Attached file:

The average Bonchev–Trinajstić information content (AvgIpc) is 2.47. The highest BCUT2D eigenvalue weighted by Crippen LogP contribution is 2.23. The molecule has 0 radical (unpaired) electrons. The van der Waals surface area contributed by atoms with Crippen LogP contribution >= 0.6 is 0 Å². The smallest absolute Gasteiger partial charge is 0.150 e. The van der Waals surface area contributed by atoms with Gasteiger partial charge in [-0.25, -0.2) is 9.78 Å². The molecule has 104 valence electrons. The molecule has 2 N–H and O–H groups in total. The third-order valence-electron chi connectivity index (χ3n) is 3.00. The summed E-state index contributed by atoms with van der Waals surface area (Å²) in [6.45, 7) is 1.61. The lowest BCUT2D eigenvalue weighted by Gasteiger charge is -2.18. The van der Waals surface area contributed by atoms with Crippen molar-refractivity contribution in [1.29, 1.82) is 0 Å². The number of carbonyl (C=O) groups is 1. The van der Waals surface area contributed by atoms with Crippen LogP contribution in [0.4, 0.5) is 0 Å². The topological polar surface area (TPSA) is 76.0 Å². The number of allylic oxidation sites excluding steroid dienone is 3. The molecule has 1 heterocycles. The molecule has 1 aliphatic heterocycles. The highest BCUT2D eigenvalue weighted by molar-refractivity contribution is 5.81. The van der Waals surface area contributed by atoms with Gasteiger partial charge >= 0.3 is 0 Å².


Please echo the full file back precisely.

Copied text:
The average Bonchev–Trinajstić information content (AvgIpc) is 2.47. The highest BCUT2D eigenvalue weighted by Crippen LogP contribution is 2.23. The molecule has 0 radical (unpaired) electrons. The van der Waals surface area contributed by atoms with Crippen LogP contribution >= 0.6 is 0 Å². The smallest absolute Gasteiger partial charge is 0.150 e. The van der Waals surface area contributed by atoms with Gasteiger partial charge in [-0.25, -0.2) is 9.78 Å². The molecule has 104 valence electrons. The molecule has 2 N–H and O–H groups in total. The third-order valence-electron chi connectivity index (χ3n) is 3.00. The summed E-state index contributed by atoms with van der Waals surface area (Å²) in [6.45, 7) is 1.61. The lowest BCUT2D eigenvalue weighted by Gasteiger charge is -2.18. The van der Waals surface area contributed by atoms with Crippen molar-refractivity contribution in [1.29, 1.82) is 0 Å². The number of carbonyl (C=O) groups is 1. The van der Waals surface area contributed by atoms with Crippen LogP contribution in [0.4, 0.5) is 0 Å². The topological polar surface area (TPSA) is 76.0 Å². The number of allylic oxidation sites excluding steroid dienone is 3. The molecule has 1 heterocycles. The molecule has 1 aliphatic heterocycles. The highest BCUT2D eigenvalue weighted by molar-refractivity contribution is 5.81. The van der Waals surface area contributed by atoms with Gasteiger partial charge >= 0.3 is 0 Å².